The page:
Technical FAQ: Ripple Consensus Ledger
Validators and Unique Node Lists
What service do transaction validators provide?
Validators determine if transactions meet protocol requirements, and are therefore “valid.” The service validators uniquely provide is grouping transactions into ordered units, agreeing on one such ordering specifically to prevent double spending.
How much does it cost to run a validator?
Running a validator does not require any fees or XRP. It is comparable in cost to running an email server in terms of electricity.
What are Unique Node Lists (UNLs)?
They are the lists of transaction validators a given participant believes will not conspire to defraud them.
Which UNL should I select?
Since anybody can run a validator, the burden is on the network participants to choose a reliable set. Currently, Ripple (further mentions of Ripple in this document that are italicized represent the company) provides a default and recommended list which we expand based on watching the history of validators operated by Ripple and third parties. Eventually, Ripple intends to remove itself from this process entirely by having network participants select their own lists based on publicly available data about validator quality.
If Ripple recommends adoption of its UNL, doesn’t that create a centralized system?
No. The Ripple network is opt-in. Each participant directly or indirectly chooses its UNL. Should Ripple stop operating or should Ripple act maliciously, participants could change their UNLs to continue using the network.
What is the validator incentive structure for validators not run by Ripple?
If the Ripple network becomes successful and is widely used for interbank settlement, there will be an incentive for participants to ensure the reliability and stability of the network. If this happens, institutions will run Ripple servers to participate in the network. Once you are running a server, the additional cost and effort to operate a validator is essentially zero—it would simply involve flipping a software switch from off to on. It is the validators who decide the evolution of the Ripple network, so the primary incentive to run a validator is to preserve and protect the stable operation and sensible evolution of the network.
Can financial institutions set up transaction validators that will help them meet specific institutional standards and requirements?
No, institutions cannot set up customized validator policies for transaction selection. Validators either follow the protocol, or they do not. If software does not follow protocol rules, it will not function. Thus, it is not recommended that institutions seek out custom implementations without in-house expertise.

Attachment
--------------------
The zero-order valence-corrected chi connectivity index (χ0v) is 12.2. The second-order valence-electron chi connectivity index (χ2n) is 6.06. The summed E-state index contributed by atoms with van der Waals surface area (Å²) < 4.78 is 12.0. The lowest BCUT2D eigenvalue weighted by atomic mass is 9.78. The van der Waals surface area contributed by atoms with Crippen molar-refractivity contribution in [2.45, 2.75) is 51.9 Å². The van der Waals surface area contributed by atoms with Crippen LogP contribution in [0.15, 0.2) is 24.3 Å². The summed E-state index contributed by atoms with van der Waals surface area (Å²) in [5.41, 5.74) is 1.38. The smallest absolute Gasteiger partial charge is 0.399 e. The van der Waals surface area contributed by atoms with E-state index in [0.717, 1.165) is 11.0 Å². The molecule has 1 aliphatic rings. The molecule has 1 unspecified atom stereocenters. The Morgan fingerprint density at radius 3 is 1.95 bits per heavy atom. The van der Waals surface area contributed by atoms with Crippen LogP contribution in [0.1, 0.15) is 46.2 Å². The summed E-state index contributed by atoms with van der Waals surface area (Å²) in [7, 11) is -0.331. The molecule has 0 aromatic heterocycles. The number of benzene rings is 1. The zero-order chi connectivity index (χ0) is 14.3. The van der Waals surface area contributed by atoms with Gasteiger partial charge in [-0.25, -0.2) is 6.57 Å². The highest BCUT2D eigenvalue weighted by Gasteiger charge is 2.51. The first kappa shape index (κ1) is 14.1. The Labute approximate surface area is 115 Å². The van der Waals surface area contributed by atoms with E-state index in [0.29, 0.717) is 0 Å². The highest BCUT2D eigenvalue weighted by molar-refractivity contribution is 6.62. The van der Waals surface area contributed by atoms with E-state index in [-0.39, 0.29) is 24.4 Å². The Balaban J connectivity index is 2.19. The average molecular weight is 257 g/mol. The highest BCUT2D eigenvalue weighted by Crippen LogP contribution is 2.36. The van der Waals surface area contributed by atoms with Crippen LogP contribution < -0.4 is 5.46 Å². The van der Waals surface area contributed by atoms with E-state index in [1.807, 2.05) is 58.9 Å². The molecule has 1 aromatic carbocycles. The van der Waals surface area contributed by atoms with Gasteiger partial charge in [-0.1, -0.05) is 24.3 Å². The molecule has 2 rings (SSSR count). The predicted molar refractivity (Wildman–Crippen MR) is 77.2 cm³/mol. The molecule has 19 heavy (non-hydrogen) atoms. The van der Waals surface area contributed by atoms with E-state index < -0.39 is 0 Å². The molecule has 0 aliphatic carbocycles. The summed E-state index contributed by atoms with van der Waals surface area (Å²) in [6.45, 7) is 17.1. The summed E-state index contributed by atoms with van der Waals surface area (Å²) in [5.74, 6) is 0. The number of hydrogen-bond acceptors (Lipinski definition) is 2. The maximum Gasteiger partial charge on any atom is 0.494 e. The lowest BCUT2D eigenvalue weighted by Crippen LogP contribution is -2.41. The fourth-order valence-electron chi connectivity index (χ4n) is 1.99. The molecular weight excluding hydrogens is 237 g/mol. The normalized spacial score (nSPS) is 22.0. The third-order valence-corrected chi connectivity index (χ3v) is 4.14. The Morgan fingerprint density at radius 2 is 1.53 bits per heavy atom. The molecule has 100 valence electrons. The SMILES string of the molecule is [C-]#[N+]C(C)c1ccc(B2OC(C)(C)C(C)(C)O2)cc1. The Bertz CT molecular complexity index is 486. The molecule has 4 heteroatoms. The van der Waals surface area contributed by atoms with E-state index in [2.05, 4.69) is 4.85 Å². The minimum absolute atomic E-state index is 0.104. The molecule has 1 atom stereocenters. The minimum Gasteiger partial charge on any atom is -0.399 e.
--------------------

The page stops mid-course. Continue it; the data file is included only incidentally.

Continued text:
What will happen if more than 20% of nodes within the network do not agree with the majority? How is the final version of the ledger chosen?
The network may temporarily halt to reconfigure itself to continue with the new UNL list based on those that want to reach consensus. This temporary processing delay is desired rather than double spending.
In the process of determining the final, authoritative version of the ledger, there may be multiple temporary internal versions. Such internal versions will happen in distributed systems because not all nodes will receive transactions in the same order. The analogous behavior in Bitcoin is where two servers each see a different longest chain because two blocks were mined at about the same time.
However, there will only be one authoritative ledger version at any given time; other versions are irrelevant and harmless.
Does Ripple utilize a formal validator onboarding process?
No, a formal validator onboarding process is not compatible with Ripple, as it is a system with no central authority. Rather, Ripple provides recommendations and best practices.
Role of XRP
Why does Ripple utilize XRP holdings?
Ripple XRP holdings incentivize the company to make Ripple as useful as possible. XRP exists as a native asset on Ripple for anti-spam transaction purposes, and for currency bridging only if beneficial to users. Otherwise, the use of XRP in transactions is completely optional.
How does Ripple respond to transaction floods?
Ripple is designed to set the transaction fee dynamically based on demand as an anti-spam measure. The impact of any potential XRP manipulation is minimized by increases in network size as the market cap and transaction volume increase.
What is Ripple standard operating procedure regarding money laundering and suspicious economic activity?
Ripple is committed to monitoring and reporting any AML flags across the Ripple network, as well as reporting suspicious activity to FinCEN as applicable.
What is Ripple’s process for reviewing third-party code contributions before they go live in the master codebase?
Ripple controls who has access to modify official versions of the Ripple server code, and it thoroughly audits all code.
Does Ripple offer a secure method to download their software?
rippled source code is available at https://github.com/ripple/rippled, where the tip of the master, release and develop branches always contains a version-setting commit signed by a Ripple developer. Ripple also offers prebuilt RPM packages for CentOS, RedHat Enterprise Linux, Fedora and Ubuntu. Those packages are digitally signed by Ripple so that they are tamper-evident and their authenticity can be verified. Lastly, release bulletins are made available over a secure website, and include the commit ID of the repository, as well as the md5sum of the RPM packages that are published.
Does Ripple distinguish between the codebase for validation and the one for user software?
Yes. Ripple-lib/rest (user software) has a different codebase and repositories from rippled (validation).
For more information, refer to:
User software codebase: